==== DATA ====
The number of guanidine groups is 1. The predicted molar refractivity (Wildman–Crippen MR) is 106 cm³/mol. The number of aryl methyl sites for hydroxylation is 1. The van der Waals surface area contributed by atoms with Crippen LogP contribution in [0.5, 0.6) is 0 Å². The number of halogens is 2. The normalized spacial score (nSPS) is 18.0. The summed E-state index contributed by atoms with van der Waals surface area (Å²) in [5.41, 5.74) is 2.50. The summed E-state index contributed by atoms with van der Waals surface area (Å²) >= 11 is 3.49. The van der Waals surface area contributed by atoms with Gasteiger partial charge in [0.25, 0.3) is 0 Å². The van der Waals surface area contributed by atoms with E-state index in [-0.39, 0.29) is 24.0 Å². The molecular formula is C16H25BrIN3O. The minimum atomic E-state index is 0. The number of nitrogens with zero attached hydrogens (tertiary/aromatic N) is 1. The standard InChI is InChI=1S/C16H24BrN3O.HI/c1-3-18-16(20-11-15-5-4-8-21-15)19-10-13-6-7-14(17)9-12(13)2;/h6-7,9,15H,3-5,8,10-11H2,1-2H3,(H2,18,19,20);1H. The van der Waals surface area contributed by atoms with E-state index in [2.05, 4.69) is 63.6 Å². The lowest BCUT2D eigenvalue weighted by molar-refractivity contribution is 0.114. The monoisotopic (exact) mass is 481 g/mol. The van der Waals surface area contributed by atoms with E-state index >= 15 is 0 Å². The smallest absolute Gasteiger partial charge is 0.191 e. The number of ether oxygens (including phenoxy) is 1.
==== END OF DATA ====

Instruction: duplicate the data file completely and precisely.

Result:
The number of guanidine groups is 1. The predicted molar refractivity (Wildman–Crippen MR) is 106 cm³/mol. The number of aryl methyl sites for hydroxylation is 1. The van der Waals surface area contributed by atoms with Crippen LogP contribution in [0.5, 0.6) is 0 Å². The number of halogens is 2. The normalized spacial score (nSPS) is 18.0. The summed E-state index contributed by atoms with van der Waals surface area (Å²) in [5.41, 5.74) is 2.50. The summed E-state index contributed by atoms with van der Waals surface area (Å²) >= 11 is 3.49. The van der Waals surface area contributed by atoms with Gasteiger partial charge in [0.25, 0.3) is 0 Å². The van der Waals surface area contributed by atoms with E-state index in [-0.39, 0.29) is 24.0 Å². The molecular formula is C16H25BrIN3O. The minimum atomic E-state index is 0. The number of nitrogens with zero attached hydrogens (tertiary/aromatic N) is 1. The standard InChI is InChI=1S/C16H24BrN3O.HI/c1-3-18-16(20-11-15-5-4-8-21-15)19-10-13-6-7-14(17)9-12(13)2;/h6-7,9,15H,3-5,8,10-11H2,1-2H3,(H2,18,19,20);1H. The van der Waals surface area contributed by atoms with E-state index in [2.05, 4.69) is 63.6 Å². The lowest BCUT2D eigenvalue weighted by molar-refractivity contribution is 0.114. The monoisotopic (exact) mass is 481 g/mol. The van der Waals surface area contributed by atoms with E-state index >= 15 is 0 Å². The smallest absolute Gasteiger partial charge is 0.191 e. The number of ether oxygens (including phenoxy) is 1.